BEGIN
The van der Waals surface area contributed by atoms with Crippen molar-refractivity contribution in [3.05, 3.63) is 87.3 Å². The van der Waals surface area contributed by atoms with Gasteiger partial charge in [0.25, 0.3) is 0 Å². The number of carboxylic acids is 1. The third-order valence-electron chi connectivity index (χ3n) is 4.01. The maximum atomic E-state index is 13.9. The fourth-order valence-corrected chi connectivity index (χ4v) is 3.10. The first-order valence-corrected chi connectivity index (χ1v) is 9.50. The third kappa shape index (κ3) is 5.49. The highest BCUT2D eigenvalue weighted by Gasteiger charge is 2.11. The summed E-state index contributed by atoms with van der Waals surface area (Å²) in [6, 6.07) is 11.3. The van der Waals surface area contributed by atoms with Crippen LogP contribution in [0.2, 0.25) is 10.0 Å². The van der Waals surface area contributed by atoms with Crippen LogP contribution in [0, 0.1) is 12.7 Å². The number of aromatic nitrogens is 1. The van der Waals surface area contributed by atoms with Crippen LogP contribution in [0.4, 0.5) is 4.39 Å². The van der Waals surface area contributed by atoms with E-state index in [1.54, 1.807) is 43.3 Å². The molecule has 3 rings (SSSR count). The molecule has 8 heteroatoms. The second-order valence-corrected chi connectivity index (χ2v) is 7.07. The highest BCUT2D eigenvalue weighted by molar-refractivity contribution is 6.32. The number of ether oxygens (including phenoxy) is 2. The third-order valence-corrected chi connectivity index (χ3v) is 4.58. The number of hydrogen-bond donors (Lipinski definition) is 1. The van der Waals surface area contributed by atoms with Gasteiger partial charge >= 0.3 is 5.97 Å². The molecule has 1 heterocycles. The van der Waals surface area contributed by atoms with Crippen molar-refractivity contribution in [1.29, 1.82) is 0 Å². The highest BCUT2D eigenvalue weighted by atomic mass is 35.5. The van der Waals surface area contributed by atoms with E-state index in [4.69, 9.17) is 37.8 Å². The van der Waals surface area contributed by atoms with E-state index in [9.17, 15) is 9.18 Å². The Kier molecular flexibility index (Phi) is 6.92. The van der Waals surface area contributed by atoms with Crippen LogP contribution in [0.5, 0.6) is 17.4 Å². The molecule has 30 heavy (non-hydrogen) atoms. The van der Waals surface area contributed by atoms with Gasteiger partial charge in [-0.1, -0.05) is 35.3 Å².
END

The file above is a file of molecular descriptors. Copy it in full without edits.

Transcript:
The van der Waals surface area contributed by atoms with Crippen molar-refractivity contribution in [3.05, 3.63) is 87.3 Å². The van der Waals surface area contributed by atoms with Gasteiger partial charge in [0.25, 0.3) is 0 Å². The number of carboxylic acids is 1. The third-order valence-electron chi connectivity index (χ3n) is 4.01. The maximum atomic E-state index is 13.9. The fourth-order valence-corrected chi connectivity index (χ4v) is 3.10. The first-order valence-corrected chi connectivity index (χ1v) is 9.50. The third kappa shape index (κ3) is 5.49. The highest BCUT2D eigenvalue weighted by Gasteiger charge is 2.11. The summed E-state index contributed by atoms with van der Waals surface area (Å²) in [6, 6.07) is 11.3. The van der Waals surface area contributed by atoms with Crippen LogP contribution in [0.2, 0.25) is 10.0 Å². The van der Waals surface area contributed by atoms with Crippen LogP contribution in [0, 0.1) is 12.7 Å². The number of aromatic nitrogens is 1. The van der Waals surface area contributed by atoms with Crippen LogP contribution in [0.4, 0.5) is 4.39 Å². The van der Waals surface area contributed by atoms with E-state index in [1.54, 1.807) is 43.3 Å². The molecule has 3 rings (SSSR count). The molecule has 8 heteroatoms. The second-order valence-corrected chi connectivity index (χ2v) is 7.07. The highest BCUT2D eigenvalue weighted by molar-refractivity contribution is 6.32. The number of ether oxygens (including phenoxy) is 2. The third-order valence-corrected chi connectivity index (χ3v) is 4.58. The number of hydrogen-bond donors (Lipinski definition) is 1. The van der Waals surface area contributed by atoms with Gasteiger partial charge >= 0.3 is 5.97 Å². The molecule has 1 heterocycles. The van der Waals surface area contributed by atoms with Crippen molar-refractivity contribution in [1.29, 1.82) is 0 Å². The highest BCUT2D eigenvalue weighted by atomic mass is 35.5. The van der Waals surface area contributed by atoms with E-state index in [4.69, 9.17) is 37.8 Å². The van der Waals surface area contributed by atoms with E-state index in [9.17, 15) is 9.18 Å². The Kier molecular flexibility index (Phi) is 6.92. The van der Waals surface area contributed by atoms with Crippen LogP contribution in [0.5, 0.6) is 17.4 Å². The molecule has 30 heavy (non-hydrogen) atoms. The van der Waals surface area contributed by atoms with Gasteiger partial charge in [-0.1, -0.05) is 35.3 Å².